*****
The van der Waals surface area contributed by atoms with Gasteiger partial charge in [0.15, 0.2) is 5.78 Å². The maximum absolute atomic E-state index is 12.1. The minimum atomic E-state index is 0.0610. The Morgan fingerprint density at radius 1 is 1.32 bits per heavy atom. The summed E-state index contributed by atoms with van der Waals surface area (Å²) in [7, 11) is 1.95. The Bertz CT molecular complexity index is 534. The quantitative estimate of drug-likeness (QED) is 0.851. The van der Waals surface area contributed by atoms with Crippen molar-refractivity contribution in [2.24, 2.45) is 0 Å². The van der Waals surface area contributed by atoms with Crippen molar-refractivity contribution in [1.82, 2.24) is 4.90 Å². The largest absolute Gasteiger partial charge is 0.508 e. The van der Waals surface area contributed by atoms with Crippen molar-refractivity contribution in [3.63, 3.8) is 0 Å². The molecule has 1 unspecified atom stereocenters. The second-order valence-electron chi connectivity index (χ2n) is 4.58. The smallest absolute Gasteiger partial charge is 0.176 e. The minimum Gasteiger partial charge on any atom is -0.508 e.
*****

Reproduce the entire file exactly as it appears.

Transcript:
The van der Waals surface area contributed by atoms with Gasteiger partial charge in [0.15, 0.2) is 5.78 Å². The maximum absolute atomic E-state index is 12.1. The minimum atomic E-state index is 0.0610. The Morgan fingerprint density at radius 1 is 1.32 bits per heavy atom. The summed E-state index contributed by atoms with van der Waals surface area (Å²) in [7, 11) is 1.95. The Bertz CT molecular complexity index is 534. The quantitative estimate of drug-likeness (QED) is 0.851. The van der Waals surface area contributed by atoms with Crippen molar-refractivity contribution in [2.24, 2.45) is 0 Å². The van der Waals surface area contributed by atoms with Crippen molar-refractivity contribution in [1.82, 2.24) is 4.90 Å². The largest absolute Gasteiger partial charge is 0.508 e. The van der Waals surface area contributed by atoms with Crippen molar-refractivity contribution in [3.63, 3.8) is 0 Å². The molecule has 1 unspecified atom stereocenters. The second-order valence-electron chi connectivity index (χ2n) is 4.58. The smallest absolute Gasteiger partial charge is 0.176 e. The minimum Gasteiger partial charge on any atom is -0.508 e.